The university’s High-Altitude Advanced-Materials and Engineering Research (HAAMER) team plans to perform numerous missions for investigations such as mapping surface minerals and measuring climate change’s extent.
The launch comes as multiple industry leaders, including NASA and the European Space Agency, invest in lower-cost alternatives to satellites and spacecraft.
Professor James Maxwell, who spoke to the ABC, said this mission was the first of many planned.
"We actually have 24 different mission plans over several years, this is our very first one and it's really mostly just a test flight," he said.
The researchers launched the balloon from Nhill in western Victoria, and will be tracking its landing, expecting it to end up between Bendigo, Shepparton and Wodonga.
According to Professor Maxwell, the launchpad spot was chosen to ensure it did not land in NSW, as the state is in strict lockdown.
"We want to make sure this doesn't fly into NSW and then we get told at the border that we can't chase the balloon," he said.
The balloon is fitted with HD cameras to monitor the flight, a GPS tracker, temperature sensors, and over 12 hours’ worth of batteries.
Professor Maxwell said the test flight will predominately determine how many hand warmers the balloon will need for future, as the high altitudes are “very, very cold”.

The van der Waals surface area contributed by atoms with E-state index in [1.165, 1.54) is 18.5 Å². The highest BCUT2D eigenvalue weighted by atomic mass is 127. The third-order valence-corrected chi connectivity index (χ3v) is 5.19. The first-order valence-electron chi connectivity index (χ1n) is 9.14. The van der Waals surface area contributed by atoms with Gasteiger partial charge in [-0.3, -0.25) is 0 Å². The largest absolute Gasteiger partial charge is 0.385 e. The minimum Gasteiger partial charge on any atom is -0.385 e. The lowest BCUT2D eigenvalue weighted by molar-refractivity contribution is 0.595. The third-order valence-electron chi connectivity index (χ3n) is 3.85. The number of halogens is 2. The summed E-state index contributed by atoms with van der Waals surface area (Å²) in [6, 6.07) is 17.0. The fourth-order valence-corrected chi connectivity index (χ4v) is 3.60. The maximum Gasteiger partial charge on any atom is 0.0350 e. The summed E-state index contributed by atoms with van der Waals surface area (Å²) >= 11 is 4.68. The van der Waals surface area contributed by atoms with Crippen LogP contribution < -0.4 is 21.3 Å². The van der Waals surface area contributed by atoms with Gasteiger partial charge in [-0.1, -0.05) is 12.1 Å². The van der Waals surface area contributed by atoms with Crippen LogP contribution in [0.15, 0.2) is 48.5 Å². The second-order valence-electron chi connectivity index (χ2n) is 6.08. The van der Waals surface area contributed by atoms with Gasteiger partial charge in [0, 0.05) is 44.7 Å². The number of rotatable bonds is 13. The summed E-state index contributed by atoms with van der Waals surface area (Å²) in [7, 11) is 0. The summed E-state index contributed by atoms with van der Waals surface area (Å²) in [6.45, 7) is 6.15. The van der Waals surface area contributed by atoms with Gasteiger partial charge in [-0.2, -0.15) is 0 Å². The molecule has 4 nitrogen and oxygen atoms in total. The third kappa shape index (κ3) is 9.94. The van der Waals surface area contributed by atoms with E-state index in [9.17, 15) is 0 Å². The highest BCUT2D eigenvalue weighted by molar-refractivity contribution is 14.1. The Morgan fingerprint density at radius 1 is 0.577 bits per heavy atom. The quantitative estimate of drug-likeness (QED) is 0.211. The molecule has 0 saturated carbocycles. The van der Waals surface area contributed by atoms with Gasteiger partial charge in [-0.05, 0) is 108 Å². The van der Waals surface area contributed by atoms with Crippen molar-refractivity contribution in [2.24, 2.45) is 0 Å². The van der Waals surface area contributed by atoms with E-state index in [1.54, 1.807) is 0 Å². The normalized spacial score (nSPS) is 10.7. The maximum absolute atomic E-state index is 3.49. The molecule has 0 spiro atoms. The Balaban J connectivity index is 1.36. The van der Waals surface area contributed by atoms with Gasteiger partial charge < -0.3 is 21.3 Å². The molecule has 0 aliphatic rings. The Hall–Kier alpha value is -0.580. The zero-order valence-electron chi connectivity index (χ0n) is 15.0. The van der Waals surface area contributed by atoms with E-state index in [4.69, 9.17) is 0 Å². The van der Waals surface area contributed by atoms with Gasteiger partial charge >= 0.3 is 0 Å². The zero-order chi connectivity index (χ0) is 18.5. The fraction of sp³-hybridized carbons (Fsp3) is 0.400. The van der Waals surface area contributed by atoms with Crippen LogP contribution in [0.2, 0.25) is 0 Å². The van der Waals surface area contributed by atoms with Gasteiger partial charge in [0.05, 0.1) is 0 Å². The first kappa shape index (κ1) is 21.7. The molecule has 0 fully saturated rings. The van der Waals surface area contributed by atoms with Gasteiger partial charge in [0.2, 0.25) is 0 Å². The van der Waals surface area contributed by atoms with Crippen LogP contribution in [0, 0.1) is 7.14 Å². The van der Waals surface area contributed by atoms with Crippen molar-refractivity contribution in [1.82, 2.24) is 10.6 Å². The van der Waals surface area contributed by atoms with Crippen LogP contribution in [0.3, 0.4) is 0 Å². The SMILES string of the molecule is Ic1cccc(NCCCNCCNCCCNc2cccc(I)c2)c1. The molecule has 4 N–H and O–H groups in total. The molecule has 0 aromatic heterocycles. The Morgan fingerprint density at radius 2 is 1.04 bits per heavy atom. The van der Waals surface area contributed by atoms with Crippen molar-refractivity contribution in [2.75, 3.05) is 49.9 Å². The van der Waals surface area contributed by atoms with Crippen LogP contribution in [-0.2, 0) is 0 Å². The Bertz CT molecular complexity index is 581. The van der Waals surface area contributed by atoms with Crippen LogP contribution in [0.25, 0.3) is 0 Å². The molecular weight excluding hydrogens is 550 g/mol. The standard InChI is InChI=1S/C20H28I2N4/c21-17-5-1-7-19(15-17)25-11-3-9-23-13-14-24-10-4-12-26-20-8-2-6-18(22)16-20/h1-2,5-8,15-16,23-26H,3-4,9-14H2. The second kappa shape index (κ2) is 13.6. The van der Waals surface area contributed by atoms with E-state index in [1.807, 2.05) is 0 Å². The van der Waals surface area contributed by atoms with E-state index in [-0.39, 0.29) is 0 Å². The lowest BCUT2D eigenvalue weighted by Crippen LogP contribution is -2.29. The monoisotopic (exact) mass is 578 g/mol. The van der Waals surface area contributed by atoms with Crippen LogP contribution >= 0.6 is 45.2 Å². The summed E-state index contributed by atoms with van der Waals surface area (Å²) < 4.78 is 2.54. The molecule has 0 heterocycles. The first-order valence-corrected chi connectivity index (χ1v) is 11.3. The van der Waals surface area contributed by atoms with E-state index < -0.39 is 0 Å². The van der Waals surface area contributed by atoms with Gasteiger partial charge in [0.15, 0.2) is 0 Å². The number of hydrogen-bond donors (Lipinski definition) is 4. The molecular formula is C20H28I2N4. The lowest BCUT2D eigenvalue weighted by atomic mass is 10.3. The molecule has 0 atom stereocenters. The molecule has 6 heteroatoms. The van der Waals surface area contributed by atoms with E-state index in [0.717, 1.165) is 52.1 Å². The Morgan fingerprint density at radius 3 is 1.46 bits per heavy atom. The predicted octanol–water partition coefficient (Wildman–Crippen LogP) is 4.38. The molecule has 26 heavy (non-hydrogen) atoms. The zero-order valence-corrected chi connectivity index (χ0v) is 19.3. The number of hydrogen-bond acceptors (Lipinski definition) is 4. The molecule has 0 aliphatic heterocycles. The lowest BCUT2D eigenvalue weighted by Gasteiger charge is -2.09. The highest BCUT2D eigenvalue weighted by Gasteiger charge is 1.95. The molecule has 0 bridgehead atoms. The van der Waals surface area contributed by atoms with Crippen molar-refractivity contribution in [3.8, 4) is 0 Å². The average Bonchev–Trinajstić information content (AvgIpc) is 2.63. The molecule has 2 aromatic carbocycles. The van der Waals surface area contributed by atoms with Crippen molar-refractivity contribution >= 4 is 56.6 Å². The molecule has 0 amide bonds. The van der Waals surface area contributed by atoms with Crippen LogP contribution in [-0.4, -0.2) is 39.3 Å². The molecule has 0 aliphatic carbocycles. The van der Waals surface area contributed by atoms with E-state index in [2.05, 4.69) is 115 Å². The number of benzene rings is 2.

He added that “lithium batteries don’t like getting cold”. and when they do, “they die”.
"So, knowing how many hand warmers to put in, is kind of a critical thing," he said.
Helium balloons are continuing to grow in popularity within the industry as they are far cheaper in cost.
"Right now, it costs anywhere from about $3,000 up to $20,000 a kilogram to get anything actually into orbit and we can do many similar things for just a few hundred dollars per flight,” Professor Maxwell said.
NASA and the Canadian Space Agency developed a ‘Superpressure’ balloon-borne imaging telescope that could replace the ageing Hubble Space Telescope.
The SuperBIT was announced July this year and will fly above 99.5 per cent of the Earth’s atmosphere, carried by a helium balloon the size of a football stadium.
It can take high-resolution images, similar to NASA’s Hubble, and is set to launch in April next year.
Mohamed Shaaban, a PhD student from the University of Toronto who is part of the mission, said that balloon technology “makes visiting space cheap, easy and environmentally friendly”.
The manufacturers received a US$5 million budget, which will cost almost 1,000 times less than similar satellites.
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